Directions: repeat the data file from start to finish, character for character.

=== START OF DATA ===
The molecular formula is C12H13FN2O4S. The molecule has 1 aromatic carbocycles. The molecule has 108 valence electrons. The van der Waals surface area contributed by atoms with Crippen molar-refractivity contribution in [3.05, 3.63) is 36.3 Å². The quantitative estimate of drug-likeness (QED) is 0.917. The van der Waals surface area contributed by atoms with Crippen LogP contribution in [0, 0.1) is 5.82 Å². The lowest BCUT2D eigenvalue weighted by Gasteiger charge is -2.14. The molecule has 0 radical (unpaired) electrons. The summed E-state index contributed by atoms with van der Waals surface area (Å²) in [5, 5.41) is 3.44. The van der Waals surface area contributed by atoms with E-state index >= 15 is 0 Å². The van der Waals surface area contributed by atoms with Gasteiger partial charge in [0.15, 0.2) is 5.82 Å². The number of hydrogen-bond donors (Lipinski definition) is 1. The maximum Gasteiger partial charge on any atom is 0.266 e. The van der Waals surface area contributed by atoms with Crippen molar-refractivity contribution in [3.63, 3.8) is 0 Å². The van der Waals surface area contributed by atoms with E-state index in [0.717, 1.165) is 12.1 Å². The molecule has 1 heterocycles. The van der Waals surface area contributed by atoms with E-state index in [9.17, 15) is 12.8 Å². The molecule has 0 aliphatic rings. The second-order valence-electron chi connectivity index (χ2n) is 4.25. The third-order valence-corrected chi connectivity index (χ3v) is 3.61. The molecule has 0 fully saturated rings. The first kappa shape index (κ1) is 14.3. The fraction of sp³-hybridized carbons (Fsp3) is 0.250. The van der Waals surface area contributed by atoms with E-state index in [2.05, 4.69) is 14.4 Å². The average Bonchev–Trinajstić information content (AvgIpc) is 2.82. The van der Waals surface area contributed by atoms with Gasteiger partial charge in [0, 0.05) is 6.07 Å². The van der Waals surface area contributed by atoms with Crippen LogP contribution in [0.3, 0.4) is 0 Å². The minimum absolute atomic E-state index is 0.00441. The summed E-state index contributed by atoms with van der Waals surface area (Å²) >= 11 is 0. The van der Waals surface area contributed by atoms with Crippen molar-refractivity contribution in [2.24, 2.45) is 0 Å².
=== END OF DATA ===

The molecular formula is C12H13FN2O4S. The molecule has 1 aromatic carbocycles. The molecule has 108 valence electrons. The van der Waals surface area contributed by atoms with Crippen molar-refractivity contribution in [3.05, 3.63) is 36.3 Å². The quantitative estimate of drug-likeness (QED) is 0.917. The van der Waals surface area contributed by atoms with Crippen LogP contribution in [0, 0.1) is 5.82 Å². The lowest BCUT2D eigenvalue weighted by Gasteiger charge is -2.14. The molecule has 0 radical (unpaired) electrons. The summed E-state index contributed by atoms with van der Waals surface area (Å²) in [5, 5.41) is 3.44. The van der Waals surface area contributed by atoms with E-state index >= 15 is 0 Å². The van der Waals surface area contributed by atoms with Gasteiger partial charge in [0.15, 0.2) is 5.82 Å². The number of hydrogen-bond donors (Lipinski definition) is 1. The maximum Gasteiger partial charge on any atom is 0.266 e. The van der Waals surface area contributed by atoms with Crippen molar-refractivity contribution in [3.63, 3.8) is 0 Å². The van der Waals surface area contributed by atoms with E-state index in [0.717, 1.165) is 12.1 Å². The molecule has 1 heterocycles. The van der Waals surface area contributed by atoms with E-state index in [9.17, 15) is 12.8 Å². The molecule has 0 aliphatic rings. The second-order valence-electron chi connectivity index (χ2n) is 4.25. The third-order valence-corrected chi connectivity index (χ3v) is 3.61. The molecule has 0 fully saturated rings. The first kappa shape index (κ1) is 14.3. The fraction of sp³-hybridized carbons (Fsp3) is 0.250. The van der Waals surface area contributed by atoms with E-state index in [2.05, 4.69) is 14.4 Å². The average Bonchev–Trinajstić information content (AvgIpc) is 2.82. The van der Waals surface area contributed by atoms with Gasteiger partial charge in [0, 0.05) is 6.07 Å². The van der Waals surface area contributed by atoms with Crippen LogP contribution in [0.3, 0.4) is 0 Å². The minimum absolute atomic E-state index is 0.00441. The summed E-state index contributed by atoms with van der Waals surface area (Å²) >= 11 is 0. The van der Waals surface area contributed by atoms with Crippen molar-refractivity contribution in [2.24, 2.45) is 0 Å².